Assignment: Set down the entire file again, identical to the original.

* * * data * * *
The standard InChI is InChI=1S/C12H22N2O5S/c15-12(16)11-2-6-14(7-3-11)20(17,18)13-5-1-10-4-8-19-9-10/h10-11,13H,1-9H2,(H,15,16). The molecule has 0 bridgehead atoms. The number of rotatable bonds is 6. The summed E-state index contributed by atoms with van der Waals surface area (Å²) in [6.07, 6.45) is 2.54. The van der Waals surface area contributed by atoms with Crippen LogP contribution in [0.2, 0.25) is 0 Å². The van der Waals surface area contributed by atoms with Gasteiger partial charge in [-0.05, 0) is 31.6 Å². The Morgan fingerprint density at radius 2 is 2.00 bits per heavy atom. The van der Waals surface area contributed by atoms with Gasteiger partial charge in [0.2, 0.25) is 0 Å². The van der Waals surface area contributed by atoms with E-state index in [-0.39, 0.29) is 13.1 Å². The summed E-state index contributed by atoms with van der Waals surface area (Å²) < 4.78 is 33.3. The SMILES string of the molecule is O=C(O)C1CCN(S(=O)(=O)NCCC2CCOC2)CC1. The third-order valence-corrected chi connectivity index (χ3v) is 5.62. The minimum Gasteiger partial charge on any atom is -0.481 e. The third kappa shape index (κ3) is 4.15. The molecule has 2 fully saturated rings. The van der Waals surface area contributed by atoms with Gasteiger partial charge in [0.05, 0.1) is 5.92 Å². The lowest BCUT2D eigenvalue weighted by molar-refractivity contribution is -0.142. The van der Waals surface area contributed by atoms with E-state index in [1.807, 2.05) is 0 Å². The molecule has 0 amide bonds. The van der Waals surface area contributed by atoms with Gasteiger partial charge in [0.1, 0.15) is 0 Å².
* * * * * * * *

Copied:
The standard InChI is InChI=1S/C12H22N2O5S/c15-12(16)11-2-6-14(7-3-11)20(17,18)13-5-1-10-4-8-19-9-10/h10-11,13H,1-9H2,(H,15,16). The molecule has 0 bridgehead atoms. The number of rotatable bonds is 6. The summed E-state index contributed by atoms with van der Waals surface area (Å²) in [6.07, 6.45) is 2.54. The van der Waals surface area contributed by atoms with Crippen LogP contribution in [0.2, 0.25) is 0 Å². The van der Waals surface area contributed by atoms with Gasteiger partial charge in [-0.05, 0) is 31.6 Å². The Morgan fingerprint density at radius 2 is 2.00 bits per heavy atom. The van der Waals surface area contributed by atoms with Gasteiger partial charge in [0.2, 0.25) is 0 Å². The van der Waals surface area contributed by atoms with E-state index in [-0.39, 0.29) is 13.1 Å². The summed E-state index contributed by atoms with van der Waals surface area (Å²) < 4.78 is 33.3. The SMILES string of the molecule is O=C(O)C1CCN(S(=O)(=O)NCCC2CCOC2)CC1. The third-order valence-corrected chi connectivity index (χ3v) is 5.62. The minimum Gasteiger partial charge on any atom is -0.481 e. The third kappa shape index (κ3) is 4.15. The molecule has 2 fully saturated rings. The van der Waals surface area contributed by atoms with Gasteiger partial charge in [0.05, 0.1) is 5.92 Å². The lowest BCUT2D eigenvalue weighted by molar-refractivity contribution is -0.142. The van der Waals surface area contributed by atoms with E-state index in [1.807, 2.05) is 0 Å². The molecule has 0 amide bonds. The van der Waals surface area contributed by atoms with Gasteiger partial charge in [0.1, 0.15) is 0 Å².